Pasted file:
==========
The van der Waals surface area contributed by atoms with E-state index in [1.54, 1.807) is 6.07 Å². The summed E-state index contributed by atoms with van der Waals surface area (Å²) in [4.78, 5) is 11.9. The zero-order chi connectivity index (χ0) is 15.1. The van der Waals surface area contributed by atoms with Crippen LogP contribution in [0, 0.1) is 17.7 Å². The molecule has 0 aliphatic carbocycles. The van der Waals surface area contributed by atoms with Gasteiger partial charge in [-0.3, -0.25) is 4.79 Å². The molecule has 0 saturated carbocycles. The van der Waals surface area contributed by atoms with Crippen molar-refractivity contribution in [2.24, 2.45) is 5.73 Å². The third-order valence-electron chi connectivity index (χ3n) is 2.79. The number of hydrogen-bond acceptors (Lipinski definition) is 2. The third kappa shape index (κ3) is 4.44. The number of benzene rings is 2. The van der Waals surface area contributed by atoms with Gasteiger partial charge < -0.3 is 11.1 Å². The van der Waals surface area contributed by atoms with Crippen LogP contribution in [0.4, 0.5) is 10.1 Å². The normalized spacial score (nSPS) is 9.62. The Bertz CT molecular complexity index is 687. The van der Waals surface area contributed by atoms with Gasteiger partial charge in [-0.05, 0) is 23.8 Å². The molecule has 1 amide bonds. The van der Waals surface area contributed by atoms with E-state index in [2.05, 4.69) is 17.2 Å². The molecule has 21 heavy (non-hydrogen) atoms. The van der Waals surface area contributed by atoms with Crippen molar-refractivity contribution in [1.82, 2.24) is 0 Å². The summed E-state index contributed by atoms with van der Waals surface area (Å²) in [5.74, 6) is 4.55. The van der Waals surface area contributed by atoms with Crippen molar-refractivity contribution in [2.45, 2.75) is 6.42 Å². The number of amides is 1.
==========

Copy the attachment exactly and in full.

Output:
The van der Waals surface area contributed by atoms with E-state index in [1.54, 1.807) is 6.07 Å². The summed E-state index contributed by atoms with van der Waals surface area (Å²) in [4.78, 5) is 11.9. The zero-order chi connectivity index (χ0) is 15.1. The van der Waals surface area contributed by atoms with Crippen LogP contribution in [0, 0.1) is 17.7 Å². The molecule has 0 aliphatic carbocycles. The van der Waals surface area contributed by atoms with Gasteiger partial charge in [-0.3, -0.25) is 4.79 Å². The molecule has 0 saturated carbocycles. The van der Waals surface area contributed by atoms with Crippen molar-refractivity contribution in [2.24, 2.45) is 5.73 Å². The third-order valence-electron chi connectivity index (χ3n) is 2.79. The number of hydrogen-bond acceptors (Lipinski definition) is 2. The third kappa shape index (κ3) is 4.44. The number of benzene rings is 2. The van der Waals surface area contributed by atoms with Gasteiger partial charge < -0.3 is 11.1 Å². The van der Waals surface area contributed by atoms with Crippen LogP contribution in [0.4, 0.5) is 10.1 Å². The normalized spacial score (nSPS) is 9.62. The Bertz CT molecular complexity index is 687. The van der Waals surface area contributed by atoms with Gasteiger partial charge in [-0.05, 0) is 23.8 Å². The molecule has 1 amide bonds. The van der Waals surface area contributed by atoms with E-state index in [2.05, 4.69) is 17.2 Å². The molecule has 21 heavy (non-hydrogen) atoms. The van der Waals surface area contributed by atoms with Crippen molar-refractivity contribution in [1.82, 2.24) is 0 Å². The summed E-state index contributed by atoms with van der Waals surface area (Å²) in [5.74, 6) is 4.55. The van der Waals surface area contributed by atoms with Crippen molar-refractivity contribution in [2.45, 2.75) is 6.42 Å². The number of amides is 1.